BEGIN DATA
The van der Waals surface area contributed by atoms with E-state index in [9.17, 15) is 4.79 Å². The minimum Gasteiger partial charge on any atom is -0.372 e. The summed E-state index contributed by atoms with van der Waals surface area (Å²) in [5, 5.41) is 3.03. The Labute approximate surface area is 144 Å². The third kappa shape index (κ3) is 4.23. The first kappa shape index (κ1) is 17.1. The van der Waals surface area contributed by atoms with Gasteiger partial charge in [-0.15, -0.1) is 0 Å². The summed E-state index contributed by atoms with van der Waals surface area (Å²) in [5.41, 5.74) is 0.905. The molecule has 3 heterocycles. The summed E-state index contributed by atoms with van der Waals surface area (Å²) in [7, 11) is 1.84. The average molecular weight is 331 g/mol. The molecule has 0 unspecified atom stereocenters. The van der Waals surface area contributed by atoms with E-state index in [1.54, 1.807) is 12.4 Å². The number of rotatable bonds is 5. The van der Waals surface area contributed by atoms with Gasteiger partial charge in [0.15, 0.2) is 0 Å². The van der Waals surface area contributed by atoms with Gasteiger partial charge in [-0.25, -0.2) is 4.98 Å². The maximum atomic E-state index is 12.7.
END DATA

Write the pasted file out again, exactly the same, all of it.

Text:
The van der Waals surface area contributed by atoms with E-state index in [9.17, 15) is 4.79 Å². The minimum Gasteiger partial charge on any atom is -0.372 e. The summed E-state index contributed by atoms with van der Waals surface area (Å²) in [5, 5.41) is 3.03. The Labute approximate surface area is 144 Å². The third kappa shape index (κ3) is 4.23. The first kappa shape index (κ1) is 17.1. The van der Waals surface area contributed by atoms with Gasteiger partial charge in [-0.15, -0.1) is 0 Å². The summed E-state index contributed by atoms with van der Waals surface area (Å²) in [5.41, 5.74) is 0.905. The molecule has 3 heterocycles. The summed E-state index contributed by atoms with van der Waals surface area (Å²) in [7, 11) is 1.84. The average molecular weight is 331 g/mol. The molecule has 0 unspecified atom stereocenters. The van der Waals surface area contributed by atoms with E-state index in [1.54, 1.807) is 12.4 Å². The number of rotatable bonds is 5. The van der Waals surface area contributed by atoms with Gasteiger partial charge in [0.15, 0.2) is 0 Å². The van der Waals surface area contributed by atoms with Gasteiger partial charge in [-0.25, -0.2) is 4.98 Å². The maximum atomic E-state index is 12.7.